Tuskegee University has made significant contributions to the U.S. aerospace industry, and that influence is poised to grow.
Since it started in 1983, the school’s Aerospace Science Engineering Department has produced more than 200 graduates who are working across the nation.
In the last five years, enrollment in the program has been increasing, and a new plane manufacturing project planned for the region is expected to bring even more prominence to this program.
The project would create 750 high-wage, full-time jobs over a 10-year period starting in 2019, and total investment is estimated at up to $250 million. Moton Field is where the legendary Tuskegee Airmen, the first African-American military pilots, trained during World War II.
The implications for Tuskegee students and faculty are exciting, said Dr. M. Javed Khan, a professor of aerospace science engineering who has taught at Tuskegee since 2000 and was appointed head of the department in 2011.
The number of undergraduate students in the department has increased from 75 to about 140 the last five years.
“The numbers have really ratcheted up,” Khan said. “There was a time when we used to graduate five or six a year. This 2017 academic year, the department graduated 21 African-American aerospace engineers.”
“We have been really growing recently. We’ve done a better job of marketing the program, and we’ve added activities that have sparked interest, such as a rocket competition, an Unmanned Aerial Systems (UAS) design-build-fly program and a zero gravity program.”
Tuskegee is the first and only historically black institution of higher learning to offer an accredited Bachelor of Science degree program in this field.
“Our graduates are working at all the big aerospace companies, and there are also many graduates who go into the military, NASA, the FAA and other agencies,” Khan said. “We contribute very substantially to the workforce and to the diversity of it.”
Alabama’s thriving aerospace industry has benefited the program.
“One of the biggest advantages of having industry in the area is that some of our students are involved in some of the engineering hands-on activities/projects. In addition, students get internships, and after graduation, many of them are recruited by these companies,” Khan said.
“There’s also a big advantage for our students to go and visit and get an understanding of how the industry works. We also invite people from industry to provide professional talks to our students.”
The Leonardo project could be a great addition to the internship and work opportunities available to Tuskegee students, he said.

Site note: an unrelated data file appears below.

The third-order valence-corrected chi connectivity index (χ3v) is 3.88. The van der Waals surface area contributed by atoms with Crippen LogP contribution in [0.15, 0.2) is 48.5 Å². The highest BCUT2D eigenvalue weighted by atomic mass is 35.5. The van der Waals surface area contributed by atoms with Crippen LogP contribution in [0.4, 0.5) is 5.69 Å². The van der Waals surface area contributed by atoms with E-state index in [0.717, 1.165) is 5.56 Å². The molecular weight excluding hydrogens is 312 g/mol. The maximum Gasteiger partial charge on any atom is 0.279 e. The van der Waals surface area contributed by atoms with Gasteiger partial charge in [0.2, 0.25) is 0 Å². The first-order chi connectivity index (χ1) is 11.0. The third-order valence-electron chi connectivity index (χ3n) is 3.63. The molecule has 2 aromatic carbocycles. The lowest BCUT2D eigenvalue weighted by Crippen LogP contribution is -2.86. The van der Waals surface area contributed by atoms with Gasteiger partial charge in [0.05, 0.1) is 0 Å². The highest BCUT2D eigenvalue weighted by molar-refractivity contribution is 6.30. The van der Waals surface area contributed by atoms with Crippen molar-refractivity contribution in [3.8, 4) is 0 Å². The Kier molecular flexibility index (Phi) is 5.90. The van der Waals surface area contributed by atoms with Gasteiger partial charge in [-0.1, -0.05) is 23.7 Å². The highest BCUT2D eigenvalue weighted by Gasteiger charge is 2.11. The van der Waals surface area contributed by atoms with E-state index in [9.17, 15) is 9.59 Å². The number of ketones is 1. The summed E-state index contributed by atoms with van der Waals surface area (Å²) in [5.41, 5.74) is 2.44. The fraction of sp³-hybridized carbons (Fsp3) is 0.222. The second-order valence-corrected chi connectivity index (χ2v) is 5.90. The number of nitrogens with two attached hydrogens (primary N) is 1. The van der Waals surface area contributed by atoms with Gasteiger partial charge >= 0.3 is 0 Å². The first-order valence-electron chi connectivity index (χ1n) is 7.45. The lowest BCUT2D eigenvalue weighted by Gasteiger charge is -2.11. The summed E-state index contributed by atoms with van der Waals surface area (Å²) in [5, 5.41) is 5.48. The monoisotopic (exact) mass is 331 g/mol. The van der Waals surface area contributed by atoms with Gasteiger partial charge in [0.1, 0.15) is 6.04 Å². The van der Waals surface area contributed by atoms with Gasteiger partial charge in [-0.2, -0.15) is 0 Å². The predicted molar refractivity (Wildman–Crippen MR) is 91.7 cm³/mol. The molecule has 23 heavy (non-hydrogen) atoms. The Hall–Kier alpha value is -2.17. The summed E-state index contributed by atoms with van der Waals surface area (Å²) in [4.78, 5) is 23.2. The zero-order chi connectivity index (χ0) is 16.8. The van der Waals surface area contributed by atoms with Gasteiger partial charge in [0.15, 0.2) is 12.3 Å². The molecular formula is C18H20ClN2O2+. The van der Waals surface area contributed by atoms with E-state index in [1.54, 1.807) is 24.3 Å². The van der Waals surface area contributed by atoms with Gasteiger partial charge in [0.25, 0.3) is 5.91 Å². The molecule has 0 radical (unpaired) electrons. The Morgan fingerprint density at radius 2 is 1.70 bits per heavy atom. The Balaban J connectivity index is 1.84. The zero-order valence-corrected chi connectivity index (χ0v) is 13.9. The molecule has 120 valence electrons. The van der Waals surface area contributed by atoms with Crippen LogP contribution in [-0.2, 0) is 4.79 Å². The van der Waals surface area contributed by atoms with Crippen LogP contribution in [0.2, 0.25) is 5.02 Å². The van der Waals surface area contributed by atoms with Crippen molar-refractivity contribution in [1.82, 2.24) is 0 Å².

“It would be a great asset to us in that we could always invite the experts in the facility there to come and talk to students, and students could go there to see all the different parts of the airplane and the different stages and processes of assembly,” he said. “For us, it’s going to be a great learning opportunity.”
Faculty at Tuskegee’s Aerospace Science Engineering Department also could benefit by being involved in different research opportunities related to Leonardo’s work, Khan added.
Khan, who received his undergraduate degree in aerospace science engineering from the Pakistan Air Force College of Aeronautical Engineering, is also personally excited about the project, because of his own background in aircraft design.
Prior to joining Tuskegee, he served in the Pakistan Air Force and attained the rank of brigadier general. While in the PAF, he served as head of the Aerospace Engineering Department at his alma mater and chief of engineering of the largest operational base. He also was responsible for the F-16 fleet, among other aircraft.
In addition, Khan was the deputy chief project director (aerospace) of the joint Sino-Pakistan military aircraft development program, the JF-17. In this capacity, he led the design and development contractual negotiations and conducted the Air Staff Requirements verifications, conceptual design and preliminary design reviews. He also supported the financial reviews.
“Leonardo’s plan for Moton Field is very exciting because it brings back a lot of memories,” he said.
He is a Fellow of the Institution of Engineers (Pakistan), a Fellow of the Royal Aeronautical Society (U.K.) and an Associate Fellow of the American Institute of Aeronautics and Astronautics. His research interests include vortex-dominated flows, aircraft design and engineering education, and he has received more than $2 million in research grants from organizations including the National Science Foundation and NASA.
Greg Canfield, secretary of the Alabama Department of Commerce, said Tuskegee has a rich legacy when it comes to aerospace and aviation, and the region is in line to make an even greater impact.
“From the preeminence of Tuskegee’s Aerospace Science Engineering Department to Leonardo’s plans to build world-class training aircraft at Moton Field, all of the pieces are in place to influence the industry for generations, much like the courageous Tuskegee Airmen did for the military many years ago,” he said.
Khan said the success of the Tuskegee students and faculty are part of the Airmen’s legacy.
“Just as they were facing a challenge in the second World War, and were very successful, here we are in the 21st century, meeting the challenge of staying on the cutting edge of technology,” he said.
This story originally appeared on the Alabama Department of Commerce’s Made in Alabama website.